A trans woman in Swissvale was told this morning to go home and return with her official name-change paperwork before being given the right to vote. Jesse Rise, a 33-year-old Swissvale resident and registered Democrat, arrived at her polling place in the Swissvale Municipal Building this morning with her voter-registration card.
The card contained her name, Jesse Rise, and all other necessary information, like address, voting district, etc. This was her first time voting in Swissvale, and the poll worker then asked her a photo ID. Rise showed the worker her state-issued photo ID, which contained her old name and her former male gender identity. (Rise started her transition at the beginning of 2015 and officially filed for a name change in March 2016.)
Rise was then asked to show official documentation on her legal name change, which she admits made her irritated, but she still went home to procure the documentation. Upon her return to the polling place with three official forms of ID, she was allowed to vote.
“That was one of concerns in terms of us wanting to change photo ID law, if you had male name, and a female identity,” says Sara Rose, staff attorney at the Pittsburgh office of the ACLU.
Rose says that showing the voter registration card is sufficient when voting, even if it is the first time at a poll location. Rose applauds Rise’s determination in casting her vote. “A lot of people would not go home to get their name change document, that is absurd,” says Rose. “I am glad she was ultimately allowed to vote, but I don’t want other people to have to go through this.”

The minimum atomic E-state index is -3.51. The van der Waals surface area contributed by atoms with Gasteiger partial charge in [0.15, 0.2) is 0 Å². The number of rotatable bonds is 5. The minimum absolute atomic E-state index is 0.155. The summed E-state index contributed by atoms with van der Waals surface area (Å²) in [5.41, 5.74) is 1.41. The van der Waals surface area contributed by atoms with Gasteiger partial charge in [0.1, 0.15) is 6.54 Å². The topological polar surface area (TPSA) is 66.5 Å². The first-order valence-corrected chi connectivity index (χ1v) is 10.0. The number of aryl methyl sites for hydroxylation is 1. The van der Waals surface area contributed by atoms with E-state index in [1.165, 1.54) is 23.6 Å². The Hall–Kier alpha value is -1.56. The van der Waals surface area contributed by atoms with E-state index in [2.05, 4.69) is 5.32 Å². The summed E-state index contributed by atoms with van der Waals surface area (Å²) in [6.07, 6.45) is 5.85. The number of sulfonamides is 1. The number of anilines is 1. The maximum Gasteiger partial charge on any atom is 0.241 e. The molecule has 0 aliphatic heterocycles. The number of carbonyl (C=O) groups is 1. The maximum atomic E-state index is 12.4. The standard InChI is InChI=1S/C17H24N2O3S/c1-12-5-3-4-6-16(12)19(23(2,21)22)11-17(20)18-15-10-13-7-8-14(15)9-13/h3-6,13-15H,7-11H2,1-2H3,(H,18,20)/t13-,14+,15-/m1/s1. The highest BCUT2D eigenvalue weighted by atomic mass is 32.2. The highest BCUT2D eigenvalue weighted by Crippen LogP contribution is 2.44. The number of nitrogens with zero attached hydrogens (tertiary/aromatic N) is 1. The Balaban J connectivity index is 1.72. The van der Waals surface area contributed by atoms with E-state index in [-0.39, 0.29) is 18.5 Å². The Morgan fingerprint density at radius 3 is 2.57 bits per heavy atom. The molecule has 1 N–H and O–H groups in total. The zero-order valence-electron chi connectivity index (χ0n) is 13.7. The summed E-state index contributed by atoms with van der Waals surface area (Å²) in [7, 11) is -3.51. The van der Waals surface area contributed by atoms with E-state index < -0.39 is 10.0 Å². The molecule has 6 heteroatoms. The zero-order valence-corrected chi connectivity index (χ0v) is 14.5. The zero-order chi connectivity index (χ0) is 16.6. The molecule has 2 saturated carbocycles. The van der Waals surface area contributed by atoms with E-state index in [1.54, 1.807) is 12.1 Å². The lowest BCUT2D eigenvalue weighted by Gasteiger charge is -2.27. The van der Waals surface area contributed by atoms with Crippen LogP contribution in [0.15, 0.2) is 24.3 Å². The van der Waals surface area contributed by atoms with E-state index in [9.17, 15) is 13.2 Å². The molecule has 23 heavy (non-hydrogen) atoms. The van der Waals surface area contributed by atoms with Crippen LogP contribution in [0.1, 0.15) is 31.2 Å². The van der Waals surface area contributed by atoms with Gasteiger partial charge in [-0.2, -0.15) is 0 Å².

Rise said that the poll workers asking for her photo ID “seemed automatic,” but she did not notice the poll workers asking others in line for their photo IDs. She also says the poll workers specifically asked for a photo ID, and not any other form of identification and proof of address, like a utility bill. Rise says they asked her partner, who is a trans male, for his photo ID too. Her partner has lived in Swissvale for two years, but this was his first time voting at that location.
Although no statewide LGBT non-discrimination laws currently exist, Allegheny County is one of 34 local governments that contain anti-discrimination laws for LGBT people. But Rose says that state voting law would actually supersede any need to apply those laws in this case. But Rose adds: “The voter registration card is sufficient.”
Rose says there is still some lingering confusion among poll workers on requiring photo IDs for voting since the passage and repeal of the state’s voter ID law a few years ago. She says this confusion on what documentation is required or not required happens a lot, and that protocols should be delivered more effectively to poll workers. Instead of poll workers taking the request for documentation into their own hands, like in Rise’s case, poll workers should call their county’s election department when there is confusion, says Rose.
Rise is attempting to stay positive after this experience. She moved from Mt. Oliver last year because her family members did not accept her choice to transition, but says she is looking to become more involved in the LGBT community, including working with trans people suffering from mental health problems.
“I am gonna stay strong in voting, and I am going to try to find ways to become more of an advocate,” says Rise.